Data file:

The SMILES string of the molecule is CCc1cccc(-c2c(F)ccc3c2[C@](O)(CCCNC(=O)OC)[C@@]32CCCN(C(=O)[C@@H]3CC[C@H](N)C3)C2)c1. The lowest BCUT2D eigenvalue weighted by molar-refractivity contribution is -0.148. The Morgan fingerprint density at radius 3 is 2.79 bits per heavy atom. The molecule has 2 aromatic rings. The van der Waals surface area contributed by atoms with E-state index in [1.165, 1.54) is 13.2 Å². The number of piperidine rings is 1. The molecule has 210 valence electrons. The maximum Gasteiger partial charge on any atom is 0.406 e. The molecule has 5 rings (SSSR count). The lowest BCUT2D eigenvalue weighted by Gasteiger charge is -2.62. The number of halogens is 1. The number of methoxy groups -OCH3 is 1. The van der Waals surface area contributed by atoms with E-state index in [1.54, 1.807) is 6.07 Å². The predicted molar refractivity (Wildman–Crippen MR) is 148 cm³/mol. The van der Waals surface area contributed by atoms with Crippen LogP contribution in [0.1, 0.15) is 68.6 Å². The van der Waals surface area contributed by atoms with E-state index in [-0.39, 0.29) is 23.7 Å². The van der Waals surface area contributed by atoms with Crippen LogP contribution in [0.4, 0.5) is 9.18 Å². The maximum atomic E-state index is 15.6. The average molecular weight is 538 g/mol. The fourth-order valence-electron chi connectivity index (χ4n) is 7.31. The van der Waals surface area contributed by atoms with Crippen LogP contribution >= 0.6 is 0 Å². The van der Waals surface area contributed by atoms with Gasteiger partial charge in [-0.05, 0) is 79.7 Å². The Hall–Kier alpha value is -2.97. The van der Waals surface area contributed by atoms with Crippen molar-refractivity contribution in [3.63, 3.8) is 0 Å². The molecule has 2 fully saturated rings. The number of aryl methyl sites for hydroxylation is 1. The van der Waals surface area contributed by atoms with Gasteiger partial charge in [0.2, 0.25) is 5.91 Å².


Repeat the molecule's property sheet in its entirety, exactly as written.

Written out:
The SMILES string of the molecule is CCc1cccc(-c2c(F)ccc3c2[C@](O)(CCCNC(=O)OC)[C@@]32CCCN(C(=O)[C@@H]3CC[C@H](N)C3)C2)c1. The lowest BCUT2D eigenvalue weighted by molar-refractivity contribution is -0.148. The Morgan fingerprint density at radius 3 is 2.79 bits per heavy atom. The molecule has 2 aromatic rings. The van der Waals surface area contributed by atoms with E-state index in [1.165, 1.54) is 13.2 Å². The number of piperidine rings is 1. The molecule has 210 valence electrons. The maximum Gasteiger partial charge on any atom is 0.406 e. The molecule has 5 rings (SSSR count). The lowest BCUT2D eigenvalue weighted by Gasteiger charge is -2.62. The number of halogens is 1. The number of methoxy groups -OCH3 is 1. The van der Waals surface area contributed by atoms with E-state index in [1.54, 1.807) is 6.07 Å². The predicted molar refractivity (Wildman–Crippen MR) is 148 cm³/mol. The van der Waals surface area contributed by atoms with Crippen LogP contribution in [0.1, 0.15) is 68.6 Å². The van der Waals surface area contributed by atoms with E-state index in [-0.39, 0.29) is 23.7 Å². The van der Waals surface area contributed by atoms with Crippen LogP contribution in [0.4, 0.5) is 9.18 Å². The maximum atomic E-state index is 15.6. The average molecular weight is 538 g/mol. The fourth-order valence-electron chi connectivity index (χ4n) is 7.31. The van der Waals surface area contributed by atoms with Crippen LogP contribution >= 0.6 is 0 Å². The van der Waals surface area contributed by atoms with Gasteiger partial charge in [-0.05, 0) is 79.7 Å². The Hall–Kier alpha value is -2.97. The van der Waals surface area contributed by atoms with Crippen molar-refractivity contribution in [3.63, 3.8) is 0 Å². The molecule has 2 fully saturated rings. The number of aryl methyl sites for hydroxylation is 1. The van der Waals surface area contributed by atoms with Gasteiger partial charge in [0.2, 0.25) is 5.91 Å².